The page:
And before I knew it, I had hit ‘Send’.

And before I knew it, I had hit ‘Send’.

And before I knew it, I had hit ‘Send’.

As if in slow motion, I saw the words “Your message has been sent. Undo. View Message“.

Before I snapped out of the shock, the “Undo” disappeared – fading right before my eyes. There was no reversing that action now. The message had gone and was probably being read this very minute…or not…even as my mind went through all sorts of misgivings at having sent the email. Part of me said I needn’t have bothered. After all, I would be fifty years in a week.


Let me explain. I’ll be brief. I am an only child. My Mother was a single parent. She was married at the age of 13, and abused by her in-laws. And what was my biological father doing, you might ask. He joined in, aiding and abetting in making her suffer for she knew not what, at the time. Too afraid to rebel for fear of hurting her father, my Mother put up with it. She did not speak out.

There were days when she was pushed down the stairs if he was annoyed. There were days when she moved around, wincing each time her clothes came in contact with her body, when they brushed against the cigarette burns.

There were days when she was not allowed to eat, even though she cooked for everyone.
There were days when she was so tired, her eyes would struggle to stay open and her mother-in-law placed her hand on the griddle on the stove to wake her up.

There were days she wished she did not exist.

Then, five years later, five years of abuse and inhumane treatment, she discovered she was pregnant. She wanted to live, no matter what. I was born. It was love at first sight.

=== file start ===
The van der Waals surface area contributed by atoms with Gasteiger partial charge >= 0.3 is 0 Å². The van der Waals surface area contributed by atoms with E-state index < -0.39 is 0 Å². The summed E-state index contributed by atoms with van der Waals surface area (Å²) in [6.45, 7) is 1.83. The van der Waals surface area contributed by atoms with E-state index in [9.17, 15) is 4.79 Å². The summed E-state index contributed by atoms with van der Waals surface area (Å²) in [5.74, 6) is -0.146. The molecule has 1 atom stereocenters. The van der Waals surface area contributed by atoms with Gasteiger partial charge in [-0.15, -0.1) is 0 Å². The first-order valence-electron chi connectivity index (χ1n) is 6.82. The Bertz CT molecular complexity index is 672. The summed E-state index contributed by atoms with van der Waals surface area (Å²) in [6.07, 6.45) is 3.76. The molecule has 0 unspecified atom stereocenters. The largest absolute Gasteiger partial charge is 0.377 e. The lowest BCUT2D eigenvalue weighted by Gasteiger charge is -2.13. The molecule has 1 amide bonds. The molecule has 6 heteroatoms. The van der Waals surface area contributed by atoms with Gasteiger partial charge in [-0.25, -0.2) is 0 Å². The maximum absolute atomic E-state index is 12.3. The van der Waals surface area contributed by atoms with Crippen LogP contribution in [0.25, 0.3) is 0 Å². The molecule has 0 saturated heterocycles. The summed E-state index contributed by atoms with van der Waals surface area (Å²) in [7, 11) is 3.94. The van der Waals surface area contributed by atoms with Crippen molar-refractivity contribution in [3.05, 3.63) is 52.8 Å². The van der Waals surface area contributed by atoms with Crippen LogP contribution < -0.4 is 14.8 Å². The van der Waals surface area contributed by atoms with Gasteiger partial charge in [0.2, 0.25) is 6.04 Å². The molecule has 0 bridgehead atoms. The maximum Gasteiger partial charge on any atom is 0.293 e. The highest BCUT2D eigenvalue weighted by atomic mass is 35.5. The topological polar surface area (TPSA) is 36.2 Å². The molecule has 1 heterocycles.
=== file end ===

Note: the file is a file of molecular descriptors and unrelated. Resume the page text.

Two months, maybe three, before I was born, he went to the US to pursue higher studies and settled there.

Some miracles and divine intervention later, we arrived at her mother’s place in another city.

She finished her SSLC exam, for she had to fend for herself from now on. We were not rich. We struggled. Life went on.

I grew up, enveloped in the love of my Grandmother, Mother, Uncles. When there’s affection, being broke doesn’t look so bad.

She gave me life, she gave me education, she taught me compassion and self-confidence. She  encouraged me in everything I did.

Then the day came when I decided to get married, and was out distributing wedding invitations with my then father-in-law to-be, now father-in-law. We were waiting to meet his friend to return after a class, when I saw “him” for the very first time. By some strange twist of Fate, my father-in-law recognized him. In shock, we let the moment pass.

I got married in 1997.

Life is amazing in the way it balances things out. My husband is a wonderful person who insisted Mom lived with us. A year later, my son was born. Joy took permanent residence in our home.

Then Facebook happened, and by another strange twist of Fate, I saw them – my Mother’s brother-in-law, sister-in-law and their children. One of them connected with me and then, her father. Two or three stilted email exchanges later, life became busy. Mom’s health got worse.

Then, one of her lungs collapsed and her days were numbered. Five days later, on Feb 8, 2010, she breathed her last.

My Uncle insisted I email my sperm donor.

Out of respect for him, I did.

Naturally, I edited it several times.

I didn’t want to sound friendly.

I didn’t want to sound belligerent.

I didn’t want to sound sad.

I just wanted to inform.

But it was hard.

He would never understand.

And before I knew it, I had hit ‘Send’.

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